Sunday, August 22, 2010

Bentong durians

Bentong durians are in season in August. And I love durians.

After our visit to the SEMOA orang asli centre at Tras, where we had pigged out on durians for lunch, I wanted to stop and buy some to take home.

There were quite a lot of sellers along the old Raub to Bentong road, and also on the main newer Raub to Bentong road. We chose one on the old road. The price was RM5 / kg, which didn't seem particulary cheap, but the fruit were really delicious, just how I like them, sweet, creamy and yellow. I bought 4 kg, I'd intended to buy 3 kg, but the seller used the old trick of "no change" to make us buy more, even though my Chinese friend was doing the buying on my behalf.

And even though we were all full, we stopped at the famous Kow Po ice cream shop in Bentong, for their special chendol. Gee, I was so full after.

checking that it is a good one

wish I could take the lot home


durian seller's house

3 kg, then 1 more is added

opening the fruit

a bus goes by


special chendol

I was full after this!!!

The durians I took home were really good. Had one for dinner (even though I was still full), the small one for breakfast, and the large one for lunch. It's nice to eat them alone cos I can eat them slowly and savour each mouthful rather than gobbling them down. For some reason when eating them in a group, everyone eats them so fast, almost as if it is a race.

© Liz Price <br>
No reproduction without permission

Orang asli at Tras, Pahang

I joined a group of more than 20 from St Andrews Presbyterian Church in KL, 21 August 2010, to visit the orang asli group they help support in Pahang.

The location is at Tras, which is on the Raub to Frasers Hill road, just east of the tiny town of Tras. The place is part of the Semoa project, which is an NGO that serves orang asli communities in Selangor, Pahang and Negeri Sembilan.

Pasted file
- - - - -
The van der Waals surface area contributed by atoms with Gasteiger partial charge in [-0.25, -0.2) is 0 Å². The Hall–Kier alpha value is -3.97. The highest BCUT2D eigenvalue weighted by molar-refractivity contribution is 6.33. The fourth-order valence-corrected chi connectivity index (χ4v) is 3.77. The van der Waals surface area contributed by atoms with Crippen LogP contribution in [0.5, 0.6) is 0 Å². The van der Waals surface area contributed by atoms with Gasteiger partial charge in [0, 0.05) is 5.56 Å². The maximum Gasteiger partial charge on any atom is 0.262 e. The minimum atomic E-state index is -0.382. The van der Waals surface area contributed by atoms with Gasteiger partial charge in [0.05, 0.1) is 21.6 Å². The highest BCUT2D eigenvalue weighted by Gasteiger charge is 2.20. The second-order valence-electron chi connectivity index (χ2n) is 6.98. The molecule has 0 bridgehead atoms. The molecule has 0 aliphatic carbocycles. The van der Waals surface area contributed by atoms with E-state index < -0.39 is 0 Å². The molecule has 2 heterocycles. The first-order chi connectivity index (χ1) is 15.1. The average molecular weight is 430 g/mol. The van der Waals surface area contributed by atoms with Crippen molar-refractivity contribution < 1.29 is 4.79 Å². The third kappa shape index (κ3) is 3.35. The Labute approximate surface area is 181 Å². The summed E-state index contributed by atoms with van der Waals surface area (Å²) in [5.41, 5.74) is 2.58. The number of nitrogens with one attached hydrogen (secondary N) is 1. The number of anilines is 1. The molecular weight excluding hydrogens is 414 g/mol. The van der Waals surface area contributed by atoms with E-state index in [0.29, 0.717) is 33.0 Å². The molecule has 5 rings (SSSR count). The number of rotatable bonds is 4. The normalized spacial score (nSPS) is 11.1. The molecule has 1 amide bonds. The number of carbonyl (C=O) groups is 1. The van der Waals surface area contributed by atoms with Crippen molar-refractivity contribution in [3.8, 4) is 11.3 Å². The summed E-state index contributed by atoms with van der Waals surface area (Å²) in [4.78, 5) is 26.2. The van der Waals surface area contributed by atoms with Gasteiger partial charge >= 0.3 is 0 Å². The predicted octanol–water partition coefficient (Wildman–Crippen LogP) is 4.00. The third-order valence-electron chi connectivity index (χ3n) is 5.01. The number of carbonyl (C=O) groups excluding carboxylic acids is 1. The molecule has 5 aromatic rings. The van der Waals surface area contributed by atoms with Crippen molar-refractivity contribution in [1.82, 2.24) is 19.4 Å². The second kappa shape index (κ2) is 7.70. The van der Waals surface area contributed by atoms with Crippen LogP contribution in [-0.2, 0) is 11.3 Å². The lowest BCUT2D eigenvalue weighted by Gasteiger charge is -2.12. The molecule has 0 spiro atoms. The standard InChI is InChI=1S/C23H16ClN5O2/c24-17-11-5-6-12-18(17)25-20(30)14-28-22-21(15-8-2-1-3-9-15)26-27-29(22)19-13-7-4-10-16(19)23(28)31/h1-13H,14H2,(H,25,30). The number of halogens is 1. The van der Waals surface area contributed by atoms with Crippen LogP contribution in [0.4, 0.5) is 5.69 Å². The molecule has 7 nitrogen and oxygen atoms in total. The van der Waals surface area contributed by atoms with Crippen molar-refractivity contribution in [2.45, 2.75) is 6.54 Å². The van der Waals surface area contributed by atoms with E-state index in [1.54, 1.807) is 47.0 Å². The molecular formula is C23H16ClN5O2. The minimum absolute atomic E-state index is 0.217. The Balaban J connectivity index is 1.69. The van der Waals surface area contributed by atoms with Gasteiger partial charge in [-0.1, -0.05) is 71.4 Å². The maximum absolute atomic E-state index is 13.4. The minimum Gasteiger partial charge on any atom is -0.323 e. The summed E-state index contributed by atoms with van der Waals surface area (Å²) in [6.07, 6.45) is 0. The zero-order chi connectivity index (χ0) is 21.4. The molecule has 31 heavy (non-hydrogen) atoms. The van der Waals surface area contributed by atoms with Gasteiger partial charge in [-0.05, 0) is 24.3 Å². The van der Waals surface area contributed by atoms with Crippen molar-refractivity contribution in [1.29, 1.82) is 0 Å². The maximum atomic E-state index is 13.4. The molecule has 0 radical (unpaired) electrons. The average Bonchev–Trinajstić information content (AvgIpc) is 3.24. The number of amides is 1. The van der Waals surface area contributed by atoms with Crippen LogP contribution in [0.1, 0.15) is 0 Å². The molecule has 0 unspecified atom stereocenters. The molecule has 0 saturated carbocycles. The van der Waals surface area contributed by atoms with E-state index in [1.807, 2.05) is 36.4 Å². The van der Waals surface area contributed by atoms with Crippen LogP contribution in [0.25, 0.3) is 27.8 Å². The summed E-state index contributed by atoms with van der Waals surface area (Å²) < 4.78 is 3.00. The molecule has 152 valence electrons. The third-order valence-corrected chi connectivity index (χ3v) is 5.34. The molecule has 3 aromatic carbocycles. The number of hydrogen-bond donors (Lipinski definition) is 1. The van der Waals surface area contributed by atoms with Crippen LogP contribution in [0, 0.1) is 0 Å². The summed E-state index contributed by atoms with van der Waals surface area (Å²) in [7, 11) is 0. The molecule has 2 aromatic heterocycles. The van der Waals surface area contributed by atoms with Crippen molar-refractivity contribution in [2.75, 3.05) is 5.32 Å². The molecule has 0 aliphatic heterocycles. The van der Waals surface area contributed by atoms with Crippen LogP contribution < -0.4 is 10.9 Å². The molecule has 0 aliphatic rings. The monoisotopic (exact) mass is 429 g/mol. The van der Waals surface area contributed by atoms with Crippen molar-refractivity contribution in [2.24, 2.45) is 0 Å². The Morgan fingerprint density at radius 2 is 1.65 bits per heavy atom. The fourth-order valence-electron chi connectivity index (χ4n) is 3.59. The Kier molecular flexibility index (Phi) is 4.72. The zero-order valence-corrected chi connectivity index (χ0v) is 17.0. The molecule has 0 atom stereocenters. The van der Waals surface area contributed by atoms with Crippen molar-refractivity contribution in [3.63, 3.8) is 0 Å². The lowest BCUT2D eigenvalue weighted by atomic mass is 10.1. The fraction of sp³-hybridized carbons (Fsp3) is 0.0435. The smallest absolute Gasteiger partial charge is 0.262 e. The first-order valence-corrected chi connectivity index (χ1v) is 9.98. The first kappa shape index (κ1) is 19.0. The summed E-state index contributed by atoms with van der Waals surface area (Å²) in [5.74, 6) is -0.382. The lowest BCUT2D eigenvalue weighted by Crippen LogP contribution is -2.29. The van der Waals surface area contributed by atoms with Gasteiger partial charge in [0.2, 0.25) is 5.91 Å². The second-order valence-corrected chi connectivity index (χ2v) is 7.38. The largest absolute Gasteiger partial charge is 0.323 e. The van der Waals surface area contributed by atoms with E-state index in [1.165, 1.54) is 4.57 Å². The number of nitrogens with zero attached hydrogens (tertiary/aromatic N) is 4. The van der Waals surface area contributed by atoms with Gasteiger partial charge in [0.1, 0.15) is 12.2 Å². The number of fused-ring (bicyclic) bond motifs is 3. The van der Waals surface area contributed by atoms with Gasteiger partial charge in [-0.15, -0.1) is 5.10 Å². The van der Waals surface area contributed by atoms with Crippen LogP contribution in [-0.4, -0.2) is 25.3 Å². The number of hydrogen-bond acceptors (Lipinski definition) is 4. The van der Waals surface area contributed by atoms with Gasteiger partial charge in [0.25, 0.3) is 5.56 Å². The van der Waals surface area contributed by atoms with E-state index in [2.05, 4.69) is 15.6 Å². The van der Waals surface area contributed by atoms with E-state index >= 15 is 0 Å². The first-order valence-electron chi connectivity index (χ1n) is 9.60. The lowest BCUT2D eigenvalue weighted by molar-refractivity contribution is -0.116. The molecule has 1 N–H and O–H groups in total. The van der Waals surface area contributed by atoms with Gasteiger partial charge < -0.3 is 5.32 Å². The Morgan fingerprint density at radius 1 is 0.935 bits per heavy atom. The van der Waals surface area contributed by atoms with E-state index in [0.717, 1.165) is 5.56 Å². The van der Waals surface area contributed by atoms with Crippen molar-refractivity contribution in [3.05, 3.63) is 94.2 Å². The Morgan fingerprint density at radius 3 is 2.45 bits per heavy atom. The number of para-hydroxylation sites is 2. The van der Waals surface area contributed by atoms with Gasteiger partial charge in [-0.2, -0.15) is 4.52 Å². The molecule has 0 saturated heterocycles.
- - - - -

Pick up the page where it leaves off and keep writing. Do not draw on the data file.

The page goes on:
The centre is quite new and is funded with donations from various churches and companies. There are 30 children, aged 5-12, staying in the centre and schooling in Tras. During school holidays they return to their own village which is a 2 hour trek up in the hills.
View from the gate
Kids waiting to meet us -
they are a bit shy, unsure of us

These orang asli are farmers, and have no skills in crafts etc. At the centre, they have dorms which are cleverly made from cargo containers, and each one sleeps 6. Cleverly disguised container -
The central area is used for meetings, and as a place to do homework etc. There is a separate new building which is the library and resource centre,
and upstairs they have brand new computers just connected to the internet. I was quite impressed as the computers are latest models, slimline, with Windows 7.
New washing machines -

A fish pond is currently being built, and will contain patin and tilapia for food.
One of the donors There are also lime / lemon trees. In the future there will be a fruit and vegetable farm. Sample Temuan house -

We timed our visit for the durian season, and after lunch, we pigged out on durians.
And as we drove back to Bentong, I bought some more durians to take home, RM5 a kg.

© Liz Price
No reproduction without permission

Monday, August 16, 2010

Tourism Malaysia London

I've often wondered how Tourism Malaysia can afford to run an office in the heart of London, at Trafalgar Square. Other people obviously have the same thoughts, as last week this question was asked in The Sun.

Today, 16 Aug 2010, I found the answer in The Sun.

"Malaysia House, at 57 Trafalgar Square (where Tourism Malaysia office stands today) was a gift from Her Majesty the Queen of England as the Head of Commonwealth to the Malayan Government in 1957."

So it's nice to know that it's not costing Malaysia anything in rent to run this office. It's just a pity that Tourism Malaysia doesn't put more effort into making it more attractive, considering its prime location in the very heart of London.

See my comments from May 2010.

Photos from May 2010 -
whitewashed window

And March 2009

My next blog on this was May 2013.